I don’t know about you, but this is one of those wines I gloss over on the wine list, walk past at the wine shop, and avoid saying out loud at all costs. At #WBC16, I was lucky enough to cure the problem, and let me tell you, it’s about damn time!
Pronounced, Geh-VIRTZ-trah-MEE-ner, the grape originally hails from Italy’s Alto Adige region, an ancient wine growing community in the Dolomites bordering Austria and Switzerland. Italy’s smallest wine growing region makes around 40 million bottles of wine on a yearly basis and is the oldest German speaking winemaking area in the world; they’ve been honing their craft for the last 3,000 years.
The bottle of Gewürztraminer I sampled was an absolute gem. Breakout sessions were scattered throughout the conference, and I had the foresight to attend May Matta-Aliah’s session on the Wines of Alsace. We sampled three typical Alsatian varieties, a Riesling, a Pinot Gris, and finally, the Gewürztraminer. The Riesling and Pinot Gris were both lovely; soft, light and elegant. The Gewürztraminer was a slam dunk. My tasting notes started off with “Wow” and “Incredible”. It was one of those tastes where spitting would be a crime…so I didn’t.
As we were sipping, my new wine friend Laura explained how the word is broken down: Gewürz translates roughly to aromatic or seasoning, Tramin refers to Tramin an der Weinstraße, often abbreviated to Tramin or Termeno, the specific location where the grape comes from, and er means “of”. So, Gewürztraminer pretty much means “aromatic seasoning of Tramin”.
A high residual sugar content (45 grams per liter) made this one a bit on the sweeter side. Not something you’d want to drink with dinner, but after dinner, before dinner, with dessert, without dessert, would all work just fine. I got a bright, full mouthful of pineapple and a slight minerality on the extra-long finish. The wine kept going and going; I didn’t want to let it go. It was almost moist, a great, lush mouthfeel; very reminiscent of my Sauternes tasting experience in Bordeaux. This Gewürztraminer has characteristics similar to the Sauternes I tasted, being a sweet wine with great depth and body. I’ll have to try some more of these Alsatian Gewürztraminer beauties and let you know if they’re all as amazing. In the meantime, grab one of these if you can find it.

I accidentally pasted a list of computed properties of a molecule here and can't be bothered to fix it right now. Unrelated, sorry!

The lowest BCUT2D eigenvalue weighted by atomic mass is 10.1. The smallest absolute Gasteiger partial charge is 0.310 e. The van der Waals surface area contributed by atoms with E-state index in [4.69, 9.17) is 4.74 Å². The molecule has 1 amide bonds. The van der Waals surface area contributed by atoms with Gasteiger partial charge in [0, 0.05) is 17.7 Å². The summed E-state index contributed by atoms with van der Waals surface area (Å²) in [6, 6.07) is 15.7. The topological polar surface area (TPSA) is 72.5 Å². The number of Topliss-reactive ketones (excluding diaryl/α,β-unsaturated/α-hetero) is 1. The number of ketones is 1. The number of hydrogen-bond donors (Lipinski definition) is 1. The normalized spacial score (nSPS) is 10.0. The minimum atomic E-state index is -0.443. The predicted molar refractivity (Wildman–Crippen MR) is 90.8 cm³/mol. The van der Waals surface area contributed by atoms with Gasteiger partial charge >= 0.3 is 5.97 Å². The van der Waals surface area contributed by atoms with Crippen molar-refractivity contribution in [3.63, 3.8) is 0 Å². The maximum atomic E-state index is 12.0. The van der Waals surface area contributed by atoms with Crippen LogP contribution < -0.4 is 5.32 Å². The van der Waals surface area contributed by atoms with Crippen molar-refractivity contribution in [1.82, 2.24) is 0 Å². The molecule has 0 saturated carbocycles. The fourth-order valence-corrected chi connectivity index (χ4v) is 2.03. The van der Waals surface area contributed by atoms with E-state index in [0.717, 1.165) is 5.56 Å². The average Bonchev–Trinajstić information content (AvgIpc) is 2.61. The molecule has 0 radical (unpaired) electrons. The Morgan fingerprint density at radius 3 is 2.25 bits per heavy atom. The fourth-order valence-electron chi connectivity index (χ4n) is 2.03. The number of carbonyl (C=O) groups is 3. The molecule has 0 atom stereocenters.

Maybe not a wine to throw back with your beer-guzzling neighbor, as it will set you back at least $70 if you can find it, but it is certainly something to be shared with loved ones. A highly acclaimed vintage, Wine Enthusiast rated the Zind-Humbrecht 2013 a 94 and Decanter bestowed a 97. Not too shabby.
Grapes for this bottle were grown in the Zind-Humbrecht Hengst Grand Cru vineyards in Wintzenheim, Alsace. The Zind and Humbrecht families joined forces in 1959; their ancestors have been growing grapes in Alsace since 1620.
Is there a wine you’re scared to pronounce? Get on the Google and don’t let it stop you! You could be missing out on an amazing wine!
Until the next glass, Cheers!
Lawyer Footnotes  You can read my first recap of the conference here.  Practice it in the privacy of your home and you’ll be good to go. #thatsnotweird  The Wine Folly has a great overview of Alto Adagio and the grapes grown there. Check it out.  The Dolomites have been on my travel bucket list forever, but I had no idea there was wine! Another addition to the Wine Bucket List!
 To put that number in perspective, in 2015, the State of California produced 229 million cases. I don’t understand how this could be possible because that is two billion seven hundred forty-eight million BOTTLES. But, I found it on the internets, so it must be true.  Wait, but I thought this was Italy? Given that it’s been making wine for 3,000 years, you can imagine that a lot has happened in the area over the past few millennia. A power struggle between Italy and Austria has been going on, pretty much forever, and tensions still run high. Also this.  America was born in 1776, or 240 years ago. To put that in perspective, this small area of Italy has been producing wine for 2,760 years longer than America has been around. WOW.  I’m super good at tasting notes.  #bilingual  Residual sugar generally refers to the sugar content remaining in the wine after fermentation stops or is stopped.  Ahhhh #FancyinFrancey. That was fun.  Like your good friend Wine Esquire here.  Viognier is Vee-own-YAY. Blaufränkisch is Blahw-FRAHN-keesh. And here’s a link to more pronunciations. You’re welcome.
Who’s Playing Well, we don’t know yet. The way this tournament works is players have to earn enough points to qualify to play. It was all started in 1927 by Samuel Ryder, a golfer who didn’t pick up the sport until after he was 50 years old. With some exceptions, the tournament has been held every two years and more than 300 golfers have participated in 40 Ryder Cup tournaments.
Teams of 12, one from the USA and one from Europe, compete against each other for the Ryder Cup. Team Captains will hand pick several players and the rest of the teams will be determined by a point system administered by the PGA. The top qualifying players at the conclusion of the Barclays Tournament on August 28 will make the teams.
The current US players in the top 12 are Dustin Johnson, Jordan Spieth, Phil Mickelson, Jimmy Walker, Brooks Koepka, Zach Johnson, J.B. Holmes, Patrick Reed, Brandt Snedeker, Bubba Watson, Matt Kuchar and Rickie Fowler. So it looks like these guys have a chance at representing Team USA. A lot can happen in 10 days though…so we’ll see.
What You’ll Be Drinking If You Go Mouton Cadet, the most popular Bordeaux brand on the market and the official wine of the Ryder Cup, will be pouring a special cuvee designed specifically for the tournament. The Bordeaux blend of Merlot, Cabernet Sauvignon, Cabernet Franc and Malbec is as smooth as the golf course where the Ryder Cup will be played. Robert Trent Jones, Jr., architect of the Hazeltine golf course, sketched the bottle’s label design of a caddy as a tribute to his father, also a golf course architect.